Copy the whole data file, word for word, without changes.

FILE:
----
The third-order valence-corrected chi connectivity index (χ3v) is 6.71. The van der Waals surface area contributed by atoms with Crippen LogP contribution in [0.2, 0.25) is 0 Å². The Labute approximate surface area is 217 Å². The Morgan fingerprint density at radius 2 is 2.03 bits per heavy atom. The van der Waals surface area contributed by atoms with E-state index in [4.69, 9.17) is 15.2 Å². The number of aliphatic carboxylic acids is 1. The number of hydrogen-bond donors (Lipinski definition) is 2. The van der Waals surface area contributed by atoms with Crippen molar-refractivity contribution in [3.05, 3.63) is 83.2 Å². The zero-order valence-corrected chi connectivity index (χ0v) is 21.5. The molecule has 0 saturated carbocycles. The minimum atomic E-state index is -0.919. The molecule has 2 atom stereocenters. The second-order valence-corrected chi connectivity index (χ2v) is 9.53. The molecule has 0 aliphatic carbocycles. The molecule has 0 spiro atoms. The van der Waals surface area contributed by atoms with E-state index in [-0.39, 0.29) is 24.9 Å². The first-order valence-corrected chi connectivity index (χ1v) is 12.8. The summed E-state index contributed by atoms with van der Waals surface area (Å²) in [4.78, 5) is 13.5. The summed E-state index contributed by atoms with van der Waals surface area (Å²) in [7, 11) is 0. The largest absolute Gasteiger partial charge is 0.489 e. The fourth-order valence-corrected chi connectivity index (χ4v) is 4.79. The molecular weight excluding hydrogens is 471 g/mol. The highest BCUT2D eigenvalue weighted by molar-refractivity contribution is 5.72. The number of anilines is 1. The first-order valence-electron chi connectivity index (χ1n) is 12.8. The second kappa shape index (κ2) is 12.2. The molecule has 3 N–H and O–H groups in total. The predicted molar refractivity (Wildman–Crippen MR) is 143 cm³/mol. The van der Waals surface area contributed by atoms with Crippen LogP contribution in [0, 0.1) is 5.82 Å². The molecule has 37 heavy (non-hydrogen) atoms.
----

The third-order valence-corrected chi connectivity index (χ3v) is 6.71. The van der Waals surface area contributed by atoms with Crippen LogP contribution in [0.2, 0.25) is 0 Å². The Labute approximate surface area is 217 Å². The Morgan fingerprint density at radius 2 is 2.03 bits per heavy atom. The van der Waals surface area contributed by atoms with E-state index in [4.69, 9.17) is 15.2 Å². The number of aliphatic carboxylic acids is 1. The number of hydrogen-bond donors (Lipinski definition) is 2. The van der Waals surface area contributed by atoms with Crippen molar-refractivity contribution in [3.05, 3.63) is 83.2 Å². The zero-order valence-corrected chi connectivity index (χ0v) is 21.5. The molecule has 0 saturated carbocycles. The minimum atomic E-state index is -0.919. The molecule has 2 atom stereocenters. The second-order valence-corrected chi connectivity index (χ2v) is 9.53. The molecule has 0 aliphatic carbocycles. The molecule has 0 spiro atoms. The van der Waals surface area contributed by atoms with E-state index in [-0.39, 0.29) is 24.9 Å². The first-order valence-corrected chi connectivity index (χ1v) is 12.8. The summed E-state index contributed by atoms with van der Waals surface area (Å²) in [4.78, 5) is 13.5. The summed E-state index contributed by atoms with van der Waals surface area (Å²) in [7, 11) is 0. The largest absolute Gasteiger partial charge is 0.489 e. The fourth-order valence-corrected chi connectivity index (χ4v) is 4.79. The molecular weight excluding hydrogens is 471 g/mol. The highest BCUT2D eigenvalue weighted by molar-refractivity contribution is 5.72. The number of anilines is 1. The first-order valence-electron chi connectivity index (χ1n) is 12.8. The second kappa shape index (κ2) is 12.2. The molecule has 3 N–H and O–H groups in total. The predicted molar refractivity (Wildman–Crippen MR) is 143 cm³/mol. The van der Waals surface area contributed by atoms with Crippen LogP contribution in [0, 0.1) is 5.82 Å². The molecule has 37 heavy (non-hydrogen) atoms.